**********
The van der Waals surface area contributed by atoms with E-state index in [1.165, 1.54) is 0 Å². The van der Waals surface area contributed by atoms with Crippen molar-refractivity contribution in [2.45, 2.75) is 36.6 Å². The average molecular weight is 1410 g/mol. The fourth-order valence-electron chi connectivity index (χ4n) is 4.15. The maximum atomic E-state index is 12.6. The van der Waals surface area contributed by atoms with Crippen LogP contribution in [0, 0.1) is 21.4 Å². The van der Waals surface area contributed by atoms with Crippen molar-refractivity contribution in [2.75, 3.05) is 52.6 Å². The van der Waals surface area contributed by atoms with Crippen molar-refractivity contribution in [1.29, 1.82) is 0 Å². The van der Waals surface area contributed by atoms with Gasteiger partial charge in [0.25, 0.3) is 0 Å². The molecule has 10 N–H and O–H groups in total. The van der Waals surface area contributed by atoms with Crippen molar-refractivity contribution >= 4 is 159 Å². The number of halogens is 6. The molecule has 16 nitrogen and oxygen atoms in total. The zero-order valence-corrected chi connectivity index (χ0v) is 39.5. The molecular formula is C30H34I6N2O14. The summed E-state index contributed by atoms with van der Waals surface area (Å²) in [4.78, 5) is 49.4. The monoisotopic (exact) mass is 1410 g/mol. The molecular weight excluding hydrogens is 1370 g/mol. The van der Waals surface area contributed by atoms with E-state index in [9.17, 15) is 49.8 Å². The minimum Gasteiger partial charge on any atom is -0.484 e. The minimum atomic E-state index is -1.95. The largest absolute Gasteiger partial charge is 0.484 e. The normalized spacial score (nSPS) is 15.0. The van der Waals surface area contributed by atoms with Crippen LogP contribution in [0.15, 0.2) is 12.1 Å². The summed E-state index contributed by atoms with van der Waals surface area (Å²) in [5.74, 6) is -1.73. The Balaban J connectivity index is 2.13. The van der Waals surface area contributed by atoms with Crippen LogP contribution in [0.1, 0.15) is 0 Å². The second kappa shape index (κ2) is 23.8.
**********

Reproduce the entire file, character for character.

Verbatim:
The van der Waals surface area contributed by atoms with E-state index in [1.165, 1.54) is 0 Å². The van der Waals surface area contributed by atoms with Crippen molar-refractivity contribution in [2.45, 2.75) is 36.6 Å². The average molecular weight is 1410 g/mol. The fourth-order valence-electron chi connectivity index (χ4n) is 4.15. The maximum atomic E-state index is 12.6. The van der Waals surface area contributed by atoms with Crippen LogP contribution in [0, 0.1) is 21.4 Å². The van der Waals surface area contributed by atoms with Crippen molar-refractivity contribution in [2.75, 3.05) is 52.6 Å². The van der Waals surface area contributed by atoms with Crippen molar-refractivity contribution in [1.29, 1.82) is 0 Å². The van der Waals surface area contributed by atoms with Gasteiger partial charge in [0.25, 0.3) is 0 Å². The molecule has 10 N–H and O–H groups in total. The van der Waals surface area contributed by atoms with Crippen molar-refractivity contribution >= 4 is 159 Å². The number of halogens is 6. The molecule has 16 nitrogen and oxygen atoms in total. The zero-order valence-corrected chi connectivity index (χ0v) is 39.5. The molecular formula is C30H34I6N2O14. The summed E-state index contributed by atoms with van der Waals surface area (Å²) in [4.78, 5) is 49.4. The monoisotopic (exact) mass is 1410 g/mol. The molecular weight excluding hydrogens is 1370 g/mol. The van der Waals surface area contributed by atoms with E-state index in [9.17, 15) is 49.8 Å². The minimum Gasteiger partial charge on any atom is -0.484 e. The minimum atomic E-state index is -1.95. The largest absolute Gasteiger partial charge is 0.484 e. The normalized spacial score (nSPS) is 15.0. The van der Waals surface area contributed by atoms with Crippen LogP contribution in [0.15, 0.2) is 12.1 Å². The summed E-state index contributed by atoms with van der Waals surface area (Å²) in [5.74, 6) is -1.73. The Balaban J connectivity index is 2.13. The van der Waals surface area contributed by atoms with Crippen LogP contribution in [0.1, 0.15) is 0 Å². The second kappa shape index (κ2) is 23.8.